155. Ford Prefect says:

    If that’s the way you feel about your own sister, all I can say is I’m glad you’re not my neighbor. You know, if your house ever catches on fire and my tax dollars have to pay for putting out that fire, I’m going to be sue you for repayment, not to mention your irresponsibility in letting the place catch fire in the first place.

  156. Ford Prefect says:

    Yes, but the young are actually the least affected in all this. Older people are the ones who not only want access to healthcare, but have to pay through the nose to get insurance that doesn’t cover very much. Here in California, the “Bronze” plan is the only one close to “affordable” for most people, yet only pays 60% of costs. So the other 40% is on the “customer.” IOW, all that money out the window and one night in the ER and you’re still going to BK.

    It’s actually a mistake to focus on the young with this issue. It’s easy to wave away “stupid young people.” For older folks, ACA is no bargain either… and they both want and need access to healthcare!

  157. BeccaM says:

    Can be, but it still costs money. They’re talking here about young healthy adults who choose not to have any health insurance at all, gambling their current health against the belief they won’t get sick or have an accident.

    Inevitably it is always a losing bet. It may take a while, but nobody stays young and healthy forever.

  158. BeccaM says:

    Bingo. Going without health insurance is, IMHO, as “rational” as not having any other kind of insurance.

    In other words, it’s not.

  159. Ford Prefect says:

    That’s not the problem. The problem is people are being forced to buy crap insurance from corporations at rapacious prices. And all that has precious little to do with actual “healthcare.”

    Single payer is the only solution. But we’re stuck with this sad arrangement.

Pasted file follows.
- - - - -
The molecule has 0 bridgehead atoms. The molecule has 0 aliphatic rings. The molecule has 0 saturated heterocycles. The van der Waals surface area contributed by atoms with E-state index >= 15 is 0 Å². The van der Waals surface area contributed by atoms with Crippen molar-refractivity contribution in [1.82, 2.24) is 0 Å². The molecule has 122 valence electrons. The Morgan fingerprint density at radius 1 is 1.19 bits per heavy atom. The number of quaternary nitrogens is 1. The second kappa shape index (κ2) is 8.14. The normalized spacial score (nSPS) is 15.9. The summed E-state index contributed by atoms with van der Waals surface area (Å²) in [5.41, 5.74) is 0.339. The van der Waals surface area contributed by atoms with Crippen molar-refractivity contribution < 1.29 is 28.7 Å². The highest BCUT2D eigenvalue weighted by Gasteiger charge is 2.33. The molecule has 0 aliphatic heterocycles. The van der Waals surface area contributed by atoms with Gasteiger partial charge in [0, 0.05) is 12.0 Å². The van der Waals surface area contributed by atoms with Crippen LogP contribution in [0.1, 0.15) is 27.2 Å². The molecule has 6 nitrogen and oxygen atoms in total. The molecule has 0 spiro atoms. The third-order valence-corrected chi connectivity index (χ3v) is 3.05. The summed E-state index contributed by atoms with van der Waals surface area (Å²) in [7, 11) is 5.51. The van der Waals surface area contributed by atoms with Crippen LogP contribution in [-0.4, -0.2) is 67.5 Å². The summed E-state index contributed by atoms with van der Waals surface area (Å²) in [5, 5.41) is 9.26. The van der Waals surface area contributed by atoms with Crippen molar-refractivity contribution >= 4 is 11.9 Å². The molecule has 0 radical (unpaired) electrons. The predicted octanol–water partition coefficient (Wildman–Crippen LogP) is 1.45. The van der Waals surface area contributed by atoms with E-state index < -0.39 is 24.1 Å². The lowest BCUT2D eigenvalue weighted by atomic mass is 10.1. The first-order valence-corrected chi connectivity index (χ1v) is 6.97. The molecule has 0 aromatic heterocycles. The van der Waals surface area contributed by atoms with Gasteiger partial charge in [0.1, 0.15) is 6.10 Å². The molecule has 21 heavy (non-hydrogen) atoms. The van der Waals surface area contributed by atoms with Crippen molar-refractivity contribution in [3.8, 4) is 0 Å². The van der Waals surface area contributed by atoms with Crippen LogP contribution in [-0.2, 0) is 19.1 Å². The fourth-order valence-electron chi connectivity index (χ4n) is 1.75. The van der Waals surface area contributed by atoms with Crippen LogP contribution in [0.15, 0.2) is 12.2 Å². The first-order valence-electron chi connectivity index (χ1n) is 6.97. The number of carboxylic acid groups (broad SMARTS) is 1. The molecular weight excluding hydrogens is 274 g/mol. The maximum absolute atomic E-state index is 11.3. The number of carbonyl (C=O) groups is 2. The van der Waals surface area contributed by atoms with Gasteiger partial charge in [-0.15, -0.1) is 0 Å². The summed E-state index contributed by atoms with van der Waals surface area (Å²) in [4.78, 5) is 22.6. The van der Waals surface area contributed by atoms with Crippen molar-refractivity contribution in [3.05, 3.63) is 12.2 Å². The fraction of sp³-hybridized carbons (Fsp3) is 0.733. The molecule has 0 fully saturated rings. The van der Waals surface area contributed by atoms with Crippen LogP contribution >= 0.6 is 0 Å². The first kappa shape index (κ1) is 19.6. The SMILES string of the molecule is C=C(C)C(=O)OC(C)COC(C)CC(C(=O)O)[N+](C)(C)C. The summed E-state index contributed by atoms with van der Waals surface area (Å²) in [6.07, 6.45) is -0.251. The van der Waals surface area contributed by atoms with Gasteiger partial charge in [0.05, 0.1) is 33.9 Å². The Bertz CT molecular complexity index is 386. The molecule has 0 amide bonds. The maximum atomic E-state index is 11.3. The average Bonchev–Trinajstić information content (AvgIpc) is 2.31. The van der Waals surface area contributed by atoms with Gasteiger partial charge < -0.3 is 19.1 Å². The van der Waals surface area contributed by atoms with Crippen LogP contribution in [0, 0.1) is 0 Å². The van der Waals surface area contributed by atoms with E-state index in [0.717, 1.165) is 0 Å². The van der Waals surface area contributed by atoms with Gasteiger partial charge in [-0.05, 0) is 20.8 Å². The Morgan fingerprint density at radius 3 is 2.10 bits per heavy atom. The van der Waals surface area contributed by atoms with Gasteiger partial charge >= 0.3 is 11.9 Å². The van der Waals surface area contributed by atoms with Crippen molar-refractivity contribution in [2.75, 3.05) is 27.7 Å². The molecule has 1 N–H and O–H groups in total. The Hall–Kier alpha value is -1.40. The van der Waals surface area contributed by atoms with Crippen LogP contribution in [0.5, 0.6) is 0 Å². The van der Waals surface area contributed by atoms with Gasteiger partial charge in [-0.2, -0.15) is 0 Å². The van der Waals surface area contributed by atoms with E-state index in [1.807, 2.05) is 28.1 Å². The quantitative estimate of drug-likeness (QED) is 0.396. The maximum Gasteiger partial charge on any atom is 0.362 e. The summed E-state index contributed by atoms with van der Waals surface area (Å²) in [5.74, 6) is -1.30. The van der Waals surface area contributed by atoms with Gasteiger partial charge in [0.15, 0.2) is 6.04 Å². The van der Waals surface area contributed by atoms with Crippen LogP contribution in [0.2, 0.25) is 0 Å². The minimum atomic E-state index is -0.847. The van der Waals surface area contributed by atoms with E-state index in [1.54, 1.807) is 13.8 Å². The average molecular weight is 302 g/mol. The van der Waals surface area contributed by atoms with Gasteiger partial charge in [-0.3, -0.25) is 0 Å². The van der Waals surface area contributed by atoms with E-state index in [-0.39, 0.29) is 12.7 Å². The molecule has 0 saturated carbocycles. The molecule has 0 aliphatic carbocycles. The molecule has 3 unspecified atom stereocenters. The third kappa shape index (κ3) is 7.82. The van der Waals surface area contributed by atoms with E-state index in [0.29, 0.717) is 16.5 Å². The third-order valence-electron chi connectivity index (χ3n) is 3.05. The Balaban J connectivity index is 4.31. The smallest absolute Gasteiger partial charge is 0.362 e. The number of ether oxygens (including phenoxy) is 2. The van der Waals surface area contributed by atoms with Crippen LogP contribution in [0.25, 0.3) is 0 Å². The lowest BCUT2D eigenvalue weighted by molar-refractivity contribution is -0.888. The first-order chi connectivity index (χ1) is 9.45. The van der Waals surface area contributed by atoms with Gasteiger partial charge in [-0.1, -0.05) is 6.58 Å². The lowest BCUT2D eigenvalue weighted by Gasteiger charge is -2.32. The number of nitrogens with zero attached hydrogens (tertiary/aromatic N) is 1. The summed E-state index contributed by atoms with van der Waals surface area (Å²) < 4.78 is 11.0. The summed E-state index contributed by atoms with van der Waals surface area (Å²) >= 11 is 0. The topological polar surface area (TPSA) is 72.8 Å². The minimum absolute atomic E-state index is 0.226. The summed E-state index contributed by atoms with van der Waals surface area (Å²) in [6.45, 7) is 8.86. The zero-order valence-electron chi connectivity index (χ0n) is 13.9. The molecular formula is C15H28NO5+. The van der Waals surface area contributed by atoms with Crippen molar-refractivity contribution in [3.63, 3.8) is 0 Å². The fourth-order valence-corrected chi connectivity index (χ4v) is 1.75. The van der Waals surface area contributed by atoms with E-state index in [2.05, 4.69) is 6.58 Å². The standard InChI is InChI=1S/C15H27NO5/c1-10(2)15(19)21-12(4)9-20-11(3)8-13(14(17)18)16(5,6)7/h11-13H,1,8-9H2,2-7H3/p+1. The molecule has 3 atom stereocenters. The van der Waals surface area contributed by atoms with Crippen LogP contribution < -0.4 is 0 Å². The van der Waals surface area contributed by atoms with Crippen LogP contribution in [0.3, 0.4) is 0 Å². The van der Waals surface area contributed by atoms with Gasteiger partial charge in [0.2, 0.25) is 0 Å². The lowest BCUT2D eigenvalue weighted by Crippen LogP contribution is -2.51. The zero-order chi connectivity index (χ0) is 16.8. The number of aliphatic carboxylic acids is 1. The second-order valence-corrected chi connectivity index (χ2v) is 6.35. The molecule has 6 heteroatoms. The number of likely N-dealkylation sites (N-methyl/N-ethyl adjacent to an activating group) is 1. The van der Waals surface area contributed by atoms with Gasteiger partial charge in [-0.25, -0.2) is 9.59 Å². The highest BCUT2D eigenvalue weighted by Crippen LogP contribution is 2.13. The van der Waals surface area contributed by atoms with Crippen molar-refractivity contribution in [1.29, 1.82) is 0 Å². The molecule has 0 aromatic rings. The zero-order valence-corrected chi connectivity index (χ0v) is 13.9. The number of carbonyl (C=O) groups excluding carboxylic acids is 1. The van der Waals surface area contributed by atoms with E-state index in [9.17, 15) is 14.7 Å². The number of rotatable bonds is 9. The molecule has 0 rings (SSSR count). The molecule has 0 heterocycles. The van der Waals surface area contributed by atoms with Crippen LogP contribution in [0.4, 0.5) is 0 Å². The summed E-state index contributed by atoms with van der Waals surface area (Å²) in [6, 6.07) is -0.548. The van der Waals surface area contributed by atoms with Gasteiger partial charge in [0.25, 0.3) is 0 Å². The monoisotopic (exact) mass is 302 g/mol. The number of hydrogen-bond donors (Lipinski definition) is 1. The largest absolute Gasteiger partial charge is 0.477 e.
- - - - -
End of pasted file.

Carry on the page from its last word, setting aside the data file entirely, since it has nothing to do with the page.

160. NCMan says:

    Most low income workers will be receiving subsidies and will be paying little or nothing.

  161. NCMan says:

    Once healthcare insurance is available to everyone and no one can be denied, the ability to receive care and then not pay for it or file bankruptcy should be discontinued. PERIOD. That might change their calculation of how good a deal insurance rates are.

  162. nicho says:

    Fire insurance isn’t a good deal for people whose houses aren’t on fire — yet
    Auto insurance isn’t a good deal for people who haven’t had an auto accident – yet
    Flood insurance isn’t good for people who haven’t had a flood – yet
    Health insurance isn’t a good deal for young people who aren’t sick – yet

    That “yet” is a bitch.

  163. NCMan says:

    In order to really evaluate the quality of the “deal”, be it good or bad, the analysis should include the overall lifetime cost of insurance. As you note, young people will pay more to start. But, that will be balanced by paying lower costs as they age.

    What we really need to do is make those who do opt out actually become totally responsible for their own care should anything happen to them. They shouldn’t have a way to get care and then have the costs of that care be put back on to taxpayers. I think the thought of that happening might change some people’s calculation of just how good the “deal” is.

  164. Bill_Perdue says:

    Obamacare is not health care reform, it’s a gift from political prostitutes to the owners of insurance, health care and pharmaceutical corporations. Consumers are required to use these for-profit dinosaurs who will provide the cheapest care they can and who will let people die because that’s cheaper than paying a lawsuit in many cases. http://www.youtube.com/watch?v=TqSshZZMHGA

    We need real health care reform, and that’s socialized medicine. Instead Obamacare is a criminal attack on medical care for working people based on criminal. After promising the public option, Obama sabotaged health care and the public option after getting over $20 million in bribes from Big Pharma, insurance companies and HMOs. “A new figure, based on an exclusive analysis created for Raw Story by the Center for Responsive Politics, shows that President Obama received a staggering $20,175,303 from the healthcare industry during the 2008 election cycle, nearly three times the amount of his presidential rival John McCain. McCain took in $7,758,289, the Center found.